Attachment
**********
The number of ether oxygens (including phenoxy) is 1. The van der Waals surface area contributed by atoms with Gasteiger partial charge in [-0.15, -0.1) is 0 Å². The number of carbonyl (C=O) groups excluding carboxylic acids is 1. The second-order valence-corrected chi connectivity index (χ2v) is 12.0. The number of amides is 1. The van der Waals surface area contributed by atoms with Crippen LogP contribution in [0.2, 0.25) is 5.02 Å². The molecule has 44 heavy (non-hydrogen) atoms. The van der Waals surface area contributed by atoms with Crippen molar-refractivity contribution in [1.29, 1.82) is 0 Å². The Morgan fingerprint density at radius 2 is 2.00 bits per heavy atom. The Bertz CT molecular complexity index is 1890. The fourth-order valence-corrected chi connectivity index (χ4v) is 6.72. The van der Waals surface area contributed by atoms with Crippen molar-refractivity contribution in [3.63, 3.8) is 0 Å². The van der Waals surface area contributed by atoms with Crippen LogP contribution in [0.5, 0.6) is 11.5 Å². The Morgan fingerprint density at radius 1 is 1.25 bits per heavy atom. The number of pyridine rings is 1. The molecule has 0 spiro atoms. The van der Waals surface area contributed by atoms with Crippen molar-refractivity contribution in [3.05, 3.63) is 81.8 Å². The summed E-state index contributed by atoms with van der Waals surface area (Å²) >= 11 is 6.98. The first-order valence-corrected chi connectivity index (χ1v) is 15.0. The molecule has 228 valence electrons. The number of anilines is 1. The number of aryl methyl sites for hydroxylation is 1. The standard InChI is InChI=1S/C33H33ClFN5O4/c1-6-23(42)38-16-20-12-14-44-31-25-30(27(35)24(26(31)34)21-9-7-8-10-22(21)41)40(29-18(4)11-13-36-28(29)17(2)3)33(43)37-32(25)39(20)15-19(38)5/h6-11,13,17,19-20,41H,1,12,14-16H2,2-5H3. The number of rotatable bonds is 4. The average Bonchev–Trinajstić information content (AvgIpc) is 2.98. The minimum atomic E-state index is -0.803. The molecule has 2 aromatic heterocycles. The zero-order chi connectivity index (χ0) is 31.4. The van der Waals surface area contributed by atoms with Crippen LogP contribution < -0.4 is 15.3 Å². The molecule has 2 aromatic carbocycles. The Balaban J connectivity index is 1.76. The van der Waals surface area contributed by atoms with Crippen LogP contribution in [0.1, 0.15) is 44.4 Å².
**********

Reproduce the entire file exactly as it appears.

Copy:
The number of ether oxygens (including phenoxy) is 1. The van der Waals surface area contributed by atoms with Gasteiger partial charge in [-0.15, -0.1) is 0 Å². The number of carbonyl (C=O) groups excluding carboxylic acids is 1. The second-order valence-corrected chi connectivity index (χ2v) is 12.0. The number of amides is 1. The van der Waals surface area contributed by atoms with Crippen LogP contribution in [0.2, 0.25) is 5.02 Å². The molecule has 44 heavy (non-hydrogen) atoms. The van der Waals surface area contributed by atoms with Crippen molar-refractivity contribution in [1.29, 1.82) is 0 Å². The Morgan fingerprint density at radius 2 is 2.00 bits per heavy atom. The Bertz CT molecular complexity index is 1890. The fourth-order valence-corrected chi connectivity index (χ4v) is 6.72. The van der Waals surface area contributed by atoms with Crippen molar-refractivity contribution in [3.63, 3.8) is 0 Å². The van der Waals surface area contributed by atoms with Crippen LogP contribution in [0.5, 0.6) is 11.5 Å². The Morgan fingerprint density at radius 1 is 1.25 bits per heavy atom. The number of pyridine rings is 1. The molecule has 0 spiro atoms. The van der Waals surface area contributed by atoms with Crippen molar-refractivity contribution in [3.05, 3.63) is 81.8 Å². The summed E-state index contributed by atoms with van der Waals surface area (Å²) >= 11 is 6.98. The first-order valence-corrected chi connectivity index (χ1v) is 15.0. The molecule has 228 valence electrons. The number of anilines is 1. The number of aryl methyl sites for hydroxylation is 1. The standard InChI is InChI=1S/C33H33ClFN5O4/c1-6-23(42)38-16-20-12-14-44-31-25-30(27(35)24(26(31)34)21-9-7-8-10-22(21)41)40(29-18(4)11-13-36-28(29)17(2)3)33(43)37-32(25)39(20)15-19(38)5/h6-11,13,17,19-20,41H,1,12,14-16H2,2-5H3. The number of rotatable bonds is 4. The average Bonchev–Trinajstić information content (AvgIpc) is 2.98. The minimum atomic E-state index is -0.803. The molecule has 2 aromatic heterocycles. The zero-order chi connectivity index (χ0) is 31.4. The van der Waals surface area contributed by atoms with Crippen LogP contribution < -0.4 is 15.3 Å². The molecule has 2 aromatic carbocycles. The Balaban J connectivity index is 1.76. The van der Waals surface area contributed by atoms with Crippen LogP contribution in [0.1, 0.15) is 44.4 Å².